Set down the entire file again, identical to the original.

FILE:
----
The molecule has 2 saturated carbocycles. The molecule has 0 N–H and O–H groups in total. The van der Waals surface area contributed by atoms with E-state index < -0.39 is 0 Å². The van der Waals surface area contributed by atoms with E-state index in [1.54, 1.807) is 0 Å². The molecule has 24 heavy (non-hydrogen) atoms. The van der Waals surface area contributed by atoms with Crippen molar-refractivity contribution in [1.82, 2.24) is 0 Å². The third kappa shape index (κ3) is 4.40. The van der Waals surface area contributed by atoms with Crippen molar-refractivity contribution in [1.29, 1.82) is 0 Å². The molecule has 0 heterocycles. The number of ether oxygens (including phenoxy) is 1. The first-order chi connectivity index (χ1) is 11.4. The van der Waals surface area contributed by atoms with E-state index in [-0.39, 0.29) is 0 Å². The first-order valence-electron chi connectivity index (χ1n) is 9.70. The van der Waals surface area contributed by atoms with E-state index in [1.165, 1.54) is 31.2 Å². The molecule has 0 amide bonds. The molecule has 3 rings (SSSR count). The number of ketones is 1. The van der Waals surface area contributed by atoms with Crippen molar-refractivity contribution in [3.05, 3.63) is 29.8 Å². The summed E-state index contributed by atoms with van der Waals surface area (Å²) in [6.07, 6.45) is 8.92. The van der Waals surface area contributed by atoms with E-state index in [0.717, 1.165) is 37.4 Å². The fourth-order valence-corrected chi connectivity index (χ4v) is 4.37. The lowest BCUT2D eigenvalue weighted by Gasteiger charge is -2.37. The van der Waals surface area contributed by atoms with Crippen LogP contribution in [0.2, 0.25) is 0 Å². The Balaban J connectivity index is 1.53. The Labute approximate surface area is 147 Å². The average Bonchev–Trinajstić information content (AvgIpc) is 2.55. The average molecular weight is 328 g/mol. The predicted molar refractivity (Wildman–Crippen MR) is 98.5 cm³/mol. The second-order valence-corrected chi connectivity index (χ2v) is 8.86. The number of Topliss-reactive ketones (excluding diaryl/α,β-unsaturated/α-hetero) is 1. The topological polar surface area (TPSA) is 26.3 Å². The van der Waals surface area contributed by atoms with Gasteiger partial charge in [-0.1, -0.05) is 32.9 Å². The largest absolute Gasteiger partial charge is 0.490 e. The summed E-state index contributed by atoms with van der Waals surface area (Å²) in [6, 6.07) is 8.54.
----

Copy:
The molecule has 2 saturated carbocycles. The molecule has 0 N–H and O–H groups in total. The van der Waals surface area contributed by atoms with E-state index < -0.39 is 0 Å². The van der Waals surface area contributed by atoms with E-state index in [1.54, 1.807) is 0 Å². The molecule has 24 heavy (non-hydrogen) atoms. The van der Waals surface area contributed by atoms with Crippen molar-refractivity contribution in [1.82, 2.24) is 0 Å². The third kappa shape index (κ3) is 4.40. The van der Waals surface area contributed by atoms with Crippen molar-refractivity contribution in [1.29, 1.82) is 0 Å². The molecule has 0 heterocycles. The number of ether oxygens (including phenoxy) is 1. The first-order chi connectivity index (χ1) is 11.4. The van der Waals surface area contributed by atoms with E-state index in [-0.39, 0.29) is 0 Å². The first-order valence-electron chi connectivity index (χ1n) is 9.70. The van der Waals surface area contributed by atoms with E-state index in [1.165, 1.54) is 31.2 Å². The molecule has 0 amide bonds. The molecule has 3 rings (SSSR count). The number of ketones is 1. The van der Waals surface area contributed by atoms with Crippen molar-refractivity contribution in [3.05, 3.63) is 29.8 Å². The summed E-state index contributed by atoms with van der Waals surface area (Å²) in [6.07, 6.45) is 8.92. The van der Waals surface area contributed by atoms with E-state index in [0.717, 1.165) is 37.4 Å². The fourth-order valence-corrected chi connectivity index (χ4v) is 4.37. The lowest BCUT2D eigenvalue weighted by Gasteiger charge is -2.37. The van der Waals surface area contributed by atoms with Crippen LogP contribution in [0.2, 0.25) is 0 Å². The Balaban J connectivity index is 1.53. The Labute approximate surface area is 147 Å². The average Bonchev–Trinajstić information content (AvgIpc) is 2.55. The average molecular weight is 328 g/mol. The predicted molar refractivity (Wildman–Crippen MR) is 98.5 cm³/mol. The second-order valence-corrected chi connectivity index (χ2v) is 8.86. The number of Topliss-reactive ketones (excluding diaryl/α,β-unsaturated/α-hetero) is 1. The topological polar surface area (TPSA) is 26.3 Å². The van der Waals surface area contributed by atoms with Gasteiger partial charge in [-0.1, -0.05) is 32.9 Å². The largest absolute Gasteiger partial charge is 0.490 e. The summed E-state index contributed by atoms with van der Waals surface area (Å²) in [6, 6.07) is 8.54.